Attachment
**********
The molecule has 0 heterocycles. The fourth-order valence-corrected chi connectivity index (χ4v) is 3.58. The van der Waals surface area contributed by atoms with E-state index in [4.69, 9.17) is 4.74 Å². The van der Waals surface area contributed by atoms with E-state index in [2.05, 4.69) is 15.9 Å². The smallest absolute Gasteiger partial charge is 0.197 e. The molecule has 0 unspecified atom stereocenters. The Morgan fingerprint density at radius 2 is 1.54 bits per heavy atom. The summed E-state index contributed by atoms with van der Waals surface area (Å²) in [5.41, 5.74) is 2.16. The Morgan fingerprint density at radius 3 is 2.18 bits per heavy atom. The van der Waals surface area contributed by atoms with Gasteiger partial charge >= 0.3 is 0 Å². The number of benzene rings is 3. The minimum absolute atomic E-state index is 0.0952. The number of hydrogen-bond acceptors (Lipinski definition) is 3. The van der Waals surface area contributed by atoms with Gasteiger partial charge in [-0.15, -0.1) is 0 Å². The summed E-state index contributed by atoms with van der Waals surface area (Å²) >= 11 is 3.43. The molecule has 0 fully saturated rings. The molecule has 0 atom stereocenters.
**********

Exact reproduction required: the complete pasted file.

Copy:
The molecule has 0 heterocycles. The fourth-order valence-corrected chi connectivity index (χ4v) is 3.58. The van der Waals surface area contributed by atoms with E-state index in [4.69, 9.17) is 4.74 Å². The van der Waals surface area contributed by atoms with E-state index in [2.05, 4.69) is 15.9 Å². The smallest absolute Gasteiger partial charge is 0.197 e. The molecule has 0 unspecified atom stereocenters. The Morgan fingerprint density at radius 2 is 1.54 bits per heavy atom. The summed E-state index contributed by atoms with van der Waals surface area (Å²) in [5.41, 5.74) is 2.16. The Morgan fingerprint density at radius 3 is 2.18 bits per heavy atom. The van der Waals surface area contributed by atoms with Gasteiger partial charge >= 0.3 is 0 Å². The number of benzene rings is 3. The minimum absolute atomic E-state index is 0.0952. The number of hydrogen-bond acceptors (Lipinski definition) is 3. The van der Waals surface area contributed by atoms with Gasteiger partial charge in [-0.15, -0.1) is 0 Å². The summed E-state index contributed by atoms with van der Waals surface area (Å²) >= 11 is 3.43. The molecule has 0 fully saturated rings. The molecule has 0 atom stereocenters.